The District’s official position at the time was that under the rules of the Renaissance process Foundations, as the only other candidate for King besides Mosaica, represented King’s “second choice” and thus qualified for the school’s charter.
The women wanted to use the meeting talk about the King SAC’s preference to delay the charter transformation for a year, but Archie, they said, pressed them hard about their group’s procedural history, such as its 8-1 pro-Mosaica vote.
“He kept saying it was 7-2, and I said, ‘Great that you heard that, but where is that documented?’” Washington said. “At one point he had to be told that we had a District liaison there the night that we voted. So it wasn’t just us as a SAC voting among ourselves.”
Archie had other procedural questions too, the SAC members said. “He also wanted to make sure that we had at least 51 percent parental participation in the vote,” a District requirement, Washington recalled. “And we exceeded that – we had 55 percent.”
They said Archie also raised questions about an audience survey from a public meeting at King in which he said Foundations outpolled Mosaica by 118-105. “We told him we had never heard of such a score,” said Lassiter, who said the King SAC had in fact conducted a survey that night (the SAC helped run King’s Renaissance meetings), but did not take controlled steps to ensure its accuracy.
Washington and Lassiter said that the other commissioners asked about conditions in the school, the SAC’s impression of Evans’ neighborhood education network, and the possible effects of deferring the charter transition for a year. Lassiter said the other commissioners seemed thoughtful and engaged, listening carefully and taking notes.
Meanwhile, Archie struck them as lawyerly and aggressive, the King SAC members said, and at one point things got heated. “We both sat at that table and cried,” said Lassiter. “This is how bad it had gotten. And it was because he was arguing with us.”
But they also said Archie went silent after Washington told him she believed that “someone else” had been in the room with Evans and Mosaica’s Porter on the evening of March 16, the day before the company abruptly withdrew.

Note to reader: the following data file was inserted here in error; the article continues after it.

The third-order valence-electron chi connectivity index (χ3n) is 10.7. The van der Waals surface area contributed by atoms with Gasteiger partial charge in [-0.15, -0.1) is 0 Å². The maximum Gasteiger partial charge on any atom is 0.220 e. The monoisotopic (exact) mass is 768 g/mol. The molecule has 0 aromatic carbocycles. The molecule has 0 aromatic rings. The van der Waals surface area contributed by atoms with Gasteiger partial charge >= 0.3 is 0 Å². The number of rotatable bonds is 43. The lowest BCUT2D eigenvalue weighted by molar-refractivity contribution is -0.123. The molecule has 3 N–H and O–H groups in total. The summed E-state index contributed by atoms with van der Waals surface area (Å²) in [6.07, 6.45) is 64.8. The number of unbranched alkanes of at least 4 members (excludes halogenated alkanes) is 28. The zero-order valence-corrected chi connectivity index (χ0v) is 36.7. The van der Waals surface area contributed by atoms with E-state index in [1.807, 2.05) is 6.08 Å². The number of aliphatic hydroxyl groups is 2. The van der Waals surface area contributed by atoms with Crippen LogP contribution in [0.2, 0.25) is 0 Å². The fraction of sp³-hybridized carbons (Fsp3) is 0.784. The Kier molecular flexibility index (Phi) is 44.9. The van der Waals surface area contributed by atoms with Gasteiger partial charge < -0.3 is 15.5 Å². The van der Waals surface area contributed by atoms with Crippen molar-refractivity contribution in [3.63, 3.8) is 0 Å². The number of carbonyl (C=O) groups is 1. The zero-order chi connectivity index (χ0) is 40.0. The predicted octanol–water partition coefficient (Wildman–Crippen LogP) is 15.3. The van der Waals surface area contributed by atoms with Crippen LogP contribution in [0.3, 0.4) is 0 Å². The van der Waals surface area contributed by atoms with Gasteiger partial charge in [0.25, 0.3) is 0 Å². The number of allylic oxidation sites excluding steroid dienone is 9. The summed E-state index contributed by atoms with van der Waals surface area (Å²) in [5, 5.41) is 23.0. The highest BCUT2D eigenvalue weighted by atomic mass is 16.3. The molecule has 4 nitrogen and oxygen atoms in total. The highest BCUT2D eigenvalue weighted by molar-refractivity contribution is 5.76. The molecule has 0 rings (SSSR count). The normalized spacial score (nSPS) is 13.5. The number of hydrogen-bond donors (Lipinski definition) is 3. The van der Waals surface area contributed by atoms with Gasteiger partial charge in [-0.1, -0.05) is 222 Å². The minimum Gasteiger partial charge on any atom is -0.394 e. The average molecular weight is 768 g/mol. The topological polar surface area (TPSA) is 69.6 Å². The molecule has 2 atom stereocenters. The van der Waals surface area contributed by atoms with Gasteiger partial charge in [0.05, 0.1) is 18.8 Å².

The SAC members both said that after Washington made her statement, they stared at Archie – who days later would admit that he had, in fact, been in the pivotal closed-door meeting – and that neither he nor anyone else in the room responded.
“Mr. Archie got really quiet,” said Lassiter. “Nobody said anything, and it was pretty much silence for 20, 25 seconds.”
“You could have heard two pins drop,” said Washington.
She said she did not, however, ask Archie directly whether he or anyone else had been in the room with Evans and Porter.
Chance encounter, strong pitch: ‘Forget Mosaica’
Washington reported one other encounter that left her with the strong impression that Archie, who has been scrupulous about announcing his conflicts of interest in public meetings, was actively supporting Foundations’ bid, despite his own commission’s vote in favor of Mosaica.
Washington, who works for the Philadelphia Convention and Visitors Bureau, said Archie made a detailed pitch for Foundations when the two met by chance in front of her Center City office on April 12, the day before the King SAC’s scheduled meeting with the SRC.
“He said, ‘You know, look, I know that you guys don’t want Foundations, but you don’t have a choice,’” said Washington, mother of a King sophomore. “This was definitely the hard sell. It sounded like a politician’s stump speech.”
Washington said she reminded Archie that Mosaica’s position at the time was that it would come back to King if it had the full support of the community.
But Archie dismissed the possibility, Washington said.
“He said, ‘Forget Mosaica, that’s a done deal.’”
Washington said that Archie was congenial, but persistent. ‘“He clearly said, ‘Look, I’ve got a plan. You take what you liked from the Mosaica proposal, and add it into the Foundations proposal, we’ll write it in there,’” Washington recalled.
Washington said Archie offered to be personally accountable, giving her access to his chief of staff and arranging for quarterly reports to come directly to him. “He said, ‘If they’re not working for you, and they’re not doing the things they promised to do, you come to me, and we’ll fire them,’” Washington said.
She declined the offer and they parted cordially, she said. Archie made no mention of this proposal in front of his fellow commissioners at the meeting the next day, Washington said.
Students face uncertain future
Now that Foundations has announced that it will walk away from King, District officials say that the school will still be transformed into a charter, but not until 2012-13. The District has promised to provide extra resources and work closely with the King SAC throughout the coming year.
Washington, elected to her position as chair by her fellow King SAC members, said that navigating the recent string of dramatic developments has been exhausting. “I’m shopping for a deserted island,” she joked.
She’s pleased that the organization the King SAC rejected will now be out of the picture, but she’s disappointed that the students have seen what started as an orderly, open public process devolve into controversy. She hopes that Archie’s role in the turn of events is the subject of a full investigation.
King’s students, she said, deserved a smooth transition, not an acrimonious controversy.
“Our kids went above and beyond. They took the initiative to meet independently with Mosaica, with Foundations,” Washington said. “They were excited to have the opportunity to hear their voices heard. I’m still emotional about this.”
This story is part of a news-gathering partnership between the Notebook and NewsWorks.